Addiction is a chronic disease that must be addressed over a lifetime. There is no "cure" for addiction. The purpose of rehab or addiction treatment is to give the patient the tools they need to cope with urges as they appear, or to make the necessary lifestyle changes so they can avoid relapsing into drug or alcohol abuse.
Rehab usually refers to the time spent at a facility or clinic where the patient undergoes therapy, detox, and medical testing, but this is not the end of the process. Addiction aftercare can often mean the difference between a relapse and a clean bill of health.
For more information regarding addiction aftercare and relapse prevention programs, call Drug Treatment Centers Danbury at (877) 804-1531.
Addiction aftercare is where the patient continues to attend group or private therapy sessions, follow-up meetings with doctors, or booster sessions to make sure they're still on the wagon.
As many as 50% of addicts end up relapsing, often within the first 60 days after discharge from rehab, so addiction support is essential during this time. The specifics of relapse prevention change from program to program, but the benefits they have for the recovering addict are unmeasurable.
Patients often experience a swell of optimism upon being released from rehab. This is well-deserved. Rehab can be an unpleasant process, usually including a detoxification period where the patient purges themselves of the toxins they have relied on for so long.
Those undergoing detox from drugs or alcohol report intense cravings, agitation, sweats, vomiting, gastrointestinal distress, vivid nightmares or hallucinations, and sometimes even violent outbursts. All of these symptoms are best dealt with under the careful watch of professionals in a sterile facility where emergencies can be dealt with.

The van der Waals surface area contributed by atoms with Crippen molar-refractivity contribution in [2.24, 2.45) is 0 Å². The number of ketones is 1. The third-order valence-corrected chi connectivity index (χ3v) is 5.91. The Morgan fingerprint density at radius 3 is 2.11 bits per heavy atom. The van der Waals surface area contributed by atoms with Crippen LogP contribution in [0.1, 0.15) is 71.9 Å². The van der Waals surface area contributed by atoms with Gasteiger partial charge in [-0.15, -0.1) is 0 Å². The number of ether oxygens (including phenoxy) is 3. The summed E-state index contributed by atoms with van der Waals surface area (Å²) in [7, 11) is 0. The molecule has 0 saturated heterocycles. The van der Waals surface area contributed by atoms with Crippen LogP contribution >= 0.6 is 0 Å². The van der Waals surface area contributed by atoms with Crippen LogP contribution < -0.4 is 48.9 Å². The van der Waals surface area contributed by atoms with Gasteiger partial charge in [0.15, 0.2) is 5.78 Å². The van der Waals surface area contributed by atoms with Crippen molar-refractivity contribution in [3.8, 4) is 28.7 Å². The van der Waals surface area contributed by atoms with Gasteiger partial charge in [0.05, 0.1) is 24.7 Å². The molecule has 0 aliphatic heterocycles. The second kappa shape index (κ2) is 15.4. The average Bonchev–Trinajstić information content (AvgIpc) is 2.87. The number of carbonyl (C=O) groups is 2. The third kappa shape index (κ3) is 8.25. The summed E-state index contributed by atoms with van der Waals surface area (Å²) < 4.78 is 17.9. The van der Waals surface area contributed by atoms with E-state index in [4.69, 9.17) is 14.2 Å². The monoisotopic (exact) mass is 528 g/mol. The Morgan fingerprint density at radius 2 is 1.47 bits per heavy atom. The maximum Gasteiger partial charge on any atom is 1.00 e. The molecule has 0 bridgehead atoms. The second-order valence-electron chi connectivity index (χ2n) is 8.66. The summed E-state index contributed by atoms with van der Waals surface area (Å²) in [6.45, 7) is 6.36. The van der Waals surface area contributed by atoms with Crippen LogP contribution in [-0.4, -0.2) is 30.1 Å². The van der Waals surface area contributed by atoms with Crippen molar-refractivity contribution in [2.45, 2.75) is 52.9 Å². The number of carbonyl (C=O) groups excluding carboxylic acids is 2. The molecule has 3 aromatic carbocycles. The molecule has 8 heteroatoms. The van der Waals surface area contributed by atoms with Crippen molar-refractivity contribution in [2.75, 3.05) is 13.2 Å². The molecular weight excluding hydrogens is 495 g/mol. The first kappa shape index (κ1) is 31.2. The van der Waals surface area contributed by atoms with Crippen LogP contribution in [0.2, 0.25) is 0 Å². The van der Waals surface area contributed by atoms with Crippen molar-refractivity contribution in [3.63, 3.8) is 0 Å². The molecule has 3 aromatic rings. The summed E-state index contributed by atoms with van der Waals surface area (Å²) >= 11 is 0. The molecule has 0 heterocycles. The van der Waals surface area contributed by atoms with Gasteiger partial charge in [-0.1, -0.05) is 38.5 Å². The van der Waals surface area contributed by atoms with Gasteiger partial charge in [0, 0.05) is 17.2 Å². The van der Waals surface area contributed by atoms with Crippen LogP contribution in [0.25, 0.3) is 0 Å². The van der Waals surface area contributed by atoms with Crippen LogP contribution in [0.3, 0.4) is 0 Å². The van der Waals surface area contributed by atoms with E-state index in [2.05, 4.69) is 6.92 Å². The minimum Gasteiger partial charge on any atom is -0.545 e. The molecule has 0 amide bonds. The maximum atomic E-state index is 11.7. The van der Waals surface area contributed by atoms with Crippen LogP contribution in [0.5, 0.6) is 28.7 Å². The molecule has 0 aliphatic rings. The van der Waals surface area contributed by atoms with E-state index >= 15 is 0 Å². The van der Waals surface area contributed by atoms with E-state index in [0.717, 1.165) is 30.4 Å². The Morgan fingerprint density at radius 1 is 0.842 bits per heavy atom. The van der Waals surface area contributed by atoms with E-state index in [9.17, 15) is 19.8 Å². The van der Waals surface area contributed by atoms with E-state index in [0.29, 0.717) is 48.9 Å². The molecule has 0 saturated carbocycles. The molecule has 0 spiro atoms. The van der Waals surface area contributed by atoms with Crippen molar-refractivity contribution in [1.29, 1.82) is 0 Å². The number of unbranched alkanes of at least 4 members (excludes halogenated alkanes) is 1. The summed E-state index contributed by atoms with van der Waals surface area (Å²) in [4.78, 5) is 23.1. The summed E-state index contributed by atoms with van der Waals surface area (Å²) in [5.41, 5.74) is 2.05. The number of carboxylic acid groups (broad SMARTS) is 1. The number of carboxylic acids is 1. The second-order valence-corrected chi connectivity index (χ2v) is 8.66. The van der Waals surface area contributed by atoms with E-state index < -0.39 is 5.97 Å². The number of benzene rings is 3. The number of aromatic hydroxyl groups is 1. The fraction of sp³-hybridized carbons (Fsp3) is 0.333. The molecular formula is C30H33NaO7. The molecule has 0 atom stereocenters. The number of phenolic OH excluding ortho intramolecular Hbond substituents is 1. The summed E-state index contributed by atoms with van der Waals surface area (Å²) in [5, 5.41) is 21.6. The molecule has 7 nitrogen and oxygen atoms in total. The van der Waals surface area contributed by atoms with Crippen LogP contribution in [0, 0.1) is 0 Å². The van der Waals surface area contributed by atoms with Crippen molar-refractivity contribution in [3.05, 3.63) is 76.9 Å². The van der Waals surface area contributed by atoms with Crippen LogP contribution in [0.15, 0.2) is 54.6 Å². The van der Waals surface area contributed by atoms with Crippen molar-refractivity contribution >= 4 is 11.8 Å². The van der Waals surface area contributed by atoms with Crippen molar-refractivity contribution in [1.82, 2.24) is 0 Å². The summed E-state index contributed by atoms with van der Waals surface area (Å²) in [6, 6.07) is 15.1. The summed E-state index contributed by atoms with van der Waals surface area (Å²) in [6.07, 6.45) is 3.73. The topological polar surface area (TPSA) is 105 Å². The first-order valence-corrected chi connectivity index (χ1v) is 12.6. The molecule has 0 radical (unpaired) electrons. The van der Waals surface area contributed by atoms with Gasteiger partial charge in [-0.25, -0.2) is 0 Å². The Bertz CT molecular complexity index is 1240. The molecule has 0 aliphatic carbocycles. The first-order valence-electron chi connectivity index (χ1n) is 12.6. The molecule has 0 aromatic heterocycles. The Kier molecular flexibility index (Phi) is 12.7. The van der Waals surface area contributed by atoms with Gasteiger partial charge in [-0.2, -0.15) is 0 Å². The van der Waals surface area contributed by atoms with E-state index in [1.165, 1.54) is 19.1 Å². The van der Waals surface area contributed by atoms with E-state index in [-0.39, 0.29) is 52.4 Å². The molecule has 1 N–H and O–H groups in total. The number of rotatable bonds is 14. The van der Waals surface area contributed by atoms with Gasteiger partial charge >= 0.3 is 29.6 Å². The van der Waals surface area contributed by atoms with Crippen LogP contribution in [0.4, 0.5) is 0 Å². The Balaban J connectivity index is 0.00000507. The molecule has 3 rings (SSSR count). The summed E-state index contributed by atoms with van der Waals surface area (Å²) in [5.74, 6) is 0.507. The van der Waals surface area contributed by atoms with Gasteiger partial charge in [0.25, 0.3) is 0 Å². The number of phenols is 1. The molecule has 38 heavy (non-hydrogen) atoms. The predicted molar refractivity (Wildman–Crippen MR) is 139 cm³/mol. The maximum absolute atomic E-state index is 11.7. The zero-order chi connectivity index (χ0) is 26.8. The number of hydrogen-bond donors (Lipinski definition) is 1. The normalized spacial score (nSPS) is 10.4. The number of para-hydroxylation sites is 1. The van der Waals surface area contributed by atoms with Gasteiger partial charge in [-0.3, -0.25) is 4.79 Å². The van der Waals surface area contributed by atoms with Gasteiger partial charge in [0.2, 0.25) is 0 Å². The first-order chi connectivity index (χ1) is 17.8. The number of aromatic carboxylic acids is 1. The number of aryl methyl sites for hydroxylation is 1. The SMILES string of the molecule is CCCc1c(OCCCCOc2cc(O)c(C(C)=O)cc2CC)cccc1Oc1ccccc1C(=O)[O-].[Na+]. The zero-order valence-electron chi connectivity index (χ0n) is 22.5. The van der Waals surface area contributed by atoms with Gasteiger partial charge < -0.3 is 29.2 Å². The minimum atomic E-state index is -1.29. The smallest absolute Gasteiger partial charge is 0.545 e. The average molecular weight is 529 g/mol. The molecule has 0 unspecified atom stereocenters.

Detox usually lasts about a week, after which a longer drug rehab program begins, where the patient begins attending therapy to address the origins of their substance abuse and learn coping mechanisms they can use if they are ever tempted again.
Some rehab programs also offer skill-building courses that can help put the patient back on track with their career, or to help them learn a new hobby. Upon discharge, these patients have a new lease on life. This can be a wonderful time, but it doesn't always last.
Aftercare is primarily designed to cope with the end of this "honeymoon period." As the stresses of normal life begin to creep back up on the patient, it's very easy to fall into old patterns. Sometimes patients have to sever ties with "enablers", or close friends or family members who might encourage them to relapse. This can leave some patients feeling lonely or bored, two attitudes that can easily lead to renewed addiction.
Some programs include family therapy sessions, where the patient can bring family members who need to learn how to properly support their decision to stay sober. Relapse prevention also focuses heavily on "triggers" - dangerous situations or events that can lead to relapse. This can include tragedies such as a loved one dying, or something as innocuous as walking past the liquor section at the grocery store and remembering how good intoxication feels.
Aftercare therapists will teach the patient many strategies for avoiding these triggering situations. Some programs will also put the patient in contact with a "sponsor", a person who can be on call at all hours of the day or night to offer support and wisdom if the patient feels they are close to relapse.
If rehab is the initiation into sober living, aftercare builds the foundational base that will allow the patient to maintain their sobriety indefinitely.
Many patients build relationships in recovery programs that last a lifetime. Alcoholics Anonymous, for instance, boasts over one million members in the United States, many of whom continue to attend meetings for years after achieving sobriety to meet with friends and offer their wisdom to a new generation.
Some programs can also offering counseling for mental health disorders like depression, anxiety, or PTSD, which can increase someone's risk of relapse. Addiction stays with you, but with the help of a good recovery program, you can stay sober and healthy for the rest of your life.